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Chapter 4. Copywriting Tips to Improve Y... > Seven Ways to Attract Buyers, Not Br...

Seven Ways to Attract Buyers, Not Browsers

Whereas in traditional advertising you pay for the number of people who see your ad, a majority of search engines currently sell clicks. It seems closer to a performance-based ad model because you're paying to get shoppers into your store, but watch out. Visitors who don't buy anything drain your ad budget. Fortunately, you can prequalify them somewhat by writing ad listings that grab their attention, plus describe what they'll find on your site. Use your ad listings to invite shoppers to buy, not just take a look around.

1. Appeal to Your Target Market

Your ad listing copy starts as a version of your mission statement…with a twist. Address your target audience in each ad listing. For instance, the way you address men and women could differ. Let's say your software saves customers time doing computer data entry, so instead, they can play golf or relax at a day spa with friends. Just by these two activities—golf versus spa—you can assume which appeals more to men than women. I realize that I'm stereotyping here, but my point is to create messages that consider the specific needs and wants of your target audience. This draws the “right”people to your ad. You can write a different ad listing for each keyword. Or, to save time, one ad listing can be used for a group of keywords associated with each product or service you promote. It's certainly easier to evaluate groups of terms than individual ones if your keyword universe contains thousands of them. You can always micromanage your campaigns at a per-listing level when you're ready.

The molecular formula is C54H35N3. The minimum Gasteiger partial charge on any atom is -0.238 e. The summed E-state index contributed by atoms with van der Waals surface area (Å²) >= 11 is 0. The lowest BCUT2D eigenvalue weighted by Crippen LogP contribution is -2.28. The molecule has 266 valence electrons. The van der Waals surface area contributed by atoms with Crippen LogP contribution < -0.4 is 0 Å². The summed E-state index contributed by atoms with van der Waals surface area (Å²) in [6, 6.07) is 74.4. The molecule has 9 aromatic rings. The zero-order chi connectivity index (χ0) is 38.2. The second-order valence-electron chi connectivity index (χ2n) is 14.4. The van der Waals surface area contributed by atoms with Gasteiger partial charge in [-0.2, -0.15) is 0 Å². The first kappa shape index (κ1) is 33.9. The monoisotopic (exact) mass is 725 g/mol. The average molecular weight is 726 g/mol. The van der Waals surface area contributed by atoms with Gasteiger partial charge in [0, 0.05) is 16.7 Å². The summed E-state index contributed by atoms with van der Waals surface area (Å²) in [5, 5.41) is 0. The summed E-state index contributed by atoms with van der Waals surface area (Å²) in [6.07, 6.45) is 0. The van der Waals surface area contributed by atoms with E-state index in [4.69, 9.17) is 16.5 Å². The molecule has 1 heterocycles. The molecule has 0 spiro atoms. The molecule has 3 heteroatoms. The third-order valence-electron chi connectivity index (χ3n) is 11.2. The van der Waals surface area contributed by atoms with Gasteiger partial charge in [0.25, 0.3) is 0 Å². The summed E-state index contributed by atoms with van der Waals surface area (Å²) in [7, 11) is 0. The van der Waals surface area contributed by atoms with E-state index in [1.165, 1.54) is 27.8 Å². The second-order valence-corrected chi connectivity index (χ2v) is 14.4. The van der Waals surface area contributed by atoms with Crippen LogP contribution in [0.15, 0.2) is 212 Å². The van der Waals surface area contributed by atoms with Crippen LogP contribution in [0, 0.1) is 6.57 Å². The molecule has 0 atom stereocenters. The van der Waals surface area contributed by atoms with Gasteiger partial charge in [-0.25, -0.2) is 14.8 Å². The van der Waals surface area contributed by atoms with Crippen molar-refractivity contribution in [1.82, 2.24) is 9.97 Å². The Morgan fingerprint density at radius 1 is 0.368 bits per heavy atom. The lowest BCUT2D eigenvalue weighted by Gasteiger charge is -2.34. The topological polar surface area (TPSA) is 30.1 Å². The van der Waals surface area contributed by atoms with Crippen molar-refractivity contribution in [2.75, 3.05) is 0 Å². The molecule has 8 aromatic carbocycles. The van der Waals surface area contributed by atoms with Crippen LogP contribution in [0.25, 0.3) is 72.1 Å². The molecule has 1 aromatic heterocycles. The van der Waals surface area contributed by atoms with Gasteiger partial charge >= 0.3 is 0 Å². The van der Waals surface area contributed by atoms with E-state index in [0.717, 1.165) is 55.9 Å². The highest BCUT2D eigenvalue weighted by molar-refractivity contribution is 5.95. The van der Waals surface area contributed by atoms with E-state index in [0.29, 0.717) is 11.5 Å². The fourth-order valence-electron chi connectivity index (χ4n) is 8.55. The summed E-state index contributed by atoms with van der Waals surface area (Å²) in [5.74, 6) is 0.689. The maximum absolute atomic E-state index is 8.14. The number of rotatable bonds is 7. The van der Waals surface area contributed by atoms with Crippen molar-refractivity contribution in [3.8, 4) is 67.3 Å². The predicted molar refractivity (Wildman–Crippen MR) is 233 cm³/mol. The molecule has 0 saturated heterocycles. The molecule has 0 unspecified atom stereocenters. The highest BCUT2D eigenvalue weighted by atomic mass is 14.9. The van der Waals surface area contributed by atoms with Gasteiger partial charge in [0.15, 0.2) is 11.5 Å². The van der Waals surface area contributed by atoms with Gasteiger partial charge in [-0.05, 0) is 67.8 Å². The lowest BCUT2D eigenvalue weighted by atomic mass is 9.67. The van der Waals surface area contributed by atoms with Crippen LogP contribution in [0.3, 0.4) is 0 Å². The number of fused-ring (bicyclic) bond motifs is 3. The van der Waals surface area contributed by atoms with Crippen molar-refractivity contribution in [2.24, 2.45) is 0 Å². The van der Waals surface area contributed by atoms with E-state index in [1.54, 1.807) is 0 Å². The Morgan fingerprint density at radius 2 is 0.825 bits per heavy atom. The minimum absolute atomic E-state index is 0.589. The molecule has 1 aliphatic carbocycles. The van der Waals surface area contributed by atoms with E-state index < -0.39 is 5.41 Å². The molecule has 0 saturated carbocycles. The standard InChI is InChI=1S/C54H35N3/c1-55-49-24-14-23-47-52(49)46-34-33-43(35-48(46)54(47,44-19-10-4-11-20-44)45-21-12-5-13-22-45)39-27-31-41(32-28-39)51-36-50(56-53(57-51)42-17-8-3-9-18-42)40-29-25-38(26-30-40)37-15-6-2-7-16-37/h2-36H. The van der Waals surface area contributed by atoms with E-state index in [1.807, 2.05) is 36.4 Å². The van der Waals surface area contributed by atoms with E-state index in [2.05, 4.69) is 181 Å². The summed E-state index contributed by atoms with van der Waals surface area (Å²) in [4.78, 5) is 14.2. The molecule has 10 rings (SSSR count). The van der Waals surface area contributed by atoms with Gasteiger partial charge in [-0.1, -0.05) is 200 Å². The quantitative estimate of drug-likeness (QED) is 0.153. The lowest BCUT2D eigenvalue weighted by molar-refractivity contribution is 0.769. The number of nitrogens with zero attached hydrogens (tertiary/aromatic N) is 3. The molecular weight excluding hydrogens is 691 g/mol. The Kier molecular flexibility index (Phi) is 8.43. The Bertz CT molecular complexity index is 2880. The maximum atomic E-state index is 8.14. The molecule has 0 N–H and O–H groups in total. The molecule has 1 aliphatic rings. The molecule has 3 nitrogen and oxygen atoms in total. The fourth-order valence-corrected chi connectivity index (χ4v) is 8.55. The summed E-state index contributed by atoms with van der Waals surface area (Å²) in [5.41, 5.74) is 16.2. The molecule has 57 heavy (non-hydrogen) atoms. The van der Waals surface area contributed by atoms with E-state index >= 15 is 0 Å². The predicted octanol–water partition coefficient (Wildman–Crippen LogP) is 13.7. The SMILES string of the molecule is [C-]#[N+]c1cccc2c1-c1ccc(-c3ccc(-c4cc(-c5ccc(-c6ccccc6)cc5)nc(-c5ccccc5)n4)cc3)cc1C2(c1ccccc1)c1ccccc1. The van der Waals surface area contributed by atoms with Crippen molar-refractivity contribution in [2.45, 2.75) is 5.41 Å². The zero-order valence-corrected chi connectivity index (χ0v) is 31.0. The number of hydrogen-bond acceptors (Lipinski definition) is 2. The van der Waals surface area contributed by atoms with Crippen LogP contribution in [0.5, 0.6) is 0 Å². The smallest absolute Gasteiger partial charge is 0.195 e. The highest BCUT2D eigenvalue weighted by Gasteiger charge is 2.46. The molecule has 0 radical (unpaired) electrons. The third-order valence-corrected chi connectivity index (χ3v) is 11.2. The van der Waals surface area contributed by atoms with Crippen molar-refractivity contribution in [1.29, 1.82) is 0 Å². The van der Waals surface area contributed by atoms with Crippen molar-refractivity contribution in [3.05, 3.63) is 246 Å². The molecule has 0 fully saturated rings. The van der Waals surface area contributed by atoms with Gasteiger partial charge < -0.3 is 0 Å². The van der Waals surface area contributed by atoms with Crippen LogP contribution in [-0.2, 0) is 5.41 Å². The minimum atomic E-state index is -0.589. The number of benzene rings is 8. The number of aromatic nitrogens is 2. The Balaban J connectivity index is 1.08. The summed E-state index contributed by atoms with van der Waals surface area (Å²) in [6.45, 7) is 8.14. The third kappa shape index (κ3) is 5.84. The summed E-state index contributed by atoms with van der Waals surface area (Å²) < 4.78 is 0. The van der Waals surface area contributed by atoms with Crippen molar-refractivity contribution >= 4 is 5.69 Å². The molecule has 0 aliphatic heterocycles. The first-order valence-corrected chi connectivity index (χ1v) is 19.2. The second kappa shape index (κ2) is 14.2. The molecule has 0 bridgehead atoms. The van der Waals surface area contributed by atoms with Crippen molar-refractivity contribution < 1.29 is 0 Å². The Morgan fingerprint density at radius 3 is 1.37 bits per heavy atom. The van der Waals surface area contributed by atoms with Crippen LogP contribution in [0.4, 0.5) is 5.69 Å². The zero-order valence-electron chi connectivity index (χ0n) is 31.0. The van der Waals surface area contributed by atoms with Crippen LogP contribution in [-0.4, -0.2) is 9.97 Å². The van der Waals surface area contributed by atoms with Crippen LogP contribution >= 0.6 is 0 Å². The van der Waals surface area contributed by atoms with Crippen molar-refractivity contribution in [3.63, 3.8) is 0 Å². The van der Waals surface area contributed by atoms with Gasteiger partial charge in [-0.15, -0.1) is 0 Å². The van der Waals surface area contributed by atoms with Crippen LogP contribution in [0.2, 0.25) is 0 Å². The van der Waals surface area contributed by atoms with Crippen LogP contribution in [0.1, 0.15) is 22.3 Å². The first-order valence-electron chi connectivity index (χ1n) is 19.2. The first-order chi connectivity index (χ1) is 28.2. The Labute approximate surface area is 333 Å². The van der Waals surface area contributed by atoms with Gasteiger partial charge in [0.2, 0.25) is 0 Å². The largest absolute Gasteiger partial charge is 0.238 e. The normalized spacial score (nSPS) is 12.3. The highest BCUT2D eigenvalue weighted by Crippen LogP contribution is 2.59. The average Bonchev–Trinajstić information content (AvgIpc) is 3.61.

2. State a Benefit or Solution

Review the benefits and solutions you outlined in Chapter 3, “Choosing Keywords for Maximum Performance.” Which of these are the strongest reasons why a prospect should become your customer?

Simple reasons are the most compelling: You save customers time and money. Or, you help them generate more revenue. These are not the only influencing factors, but they're pretty high on most people's priority list.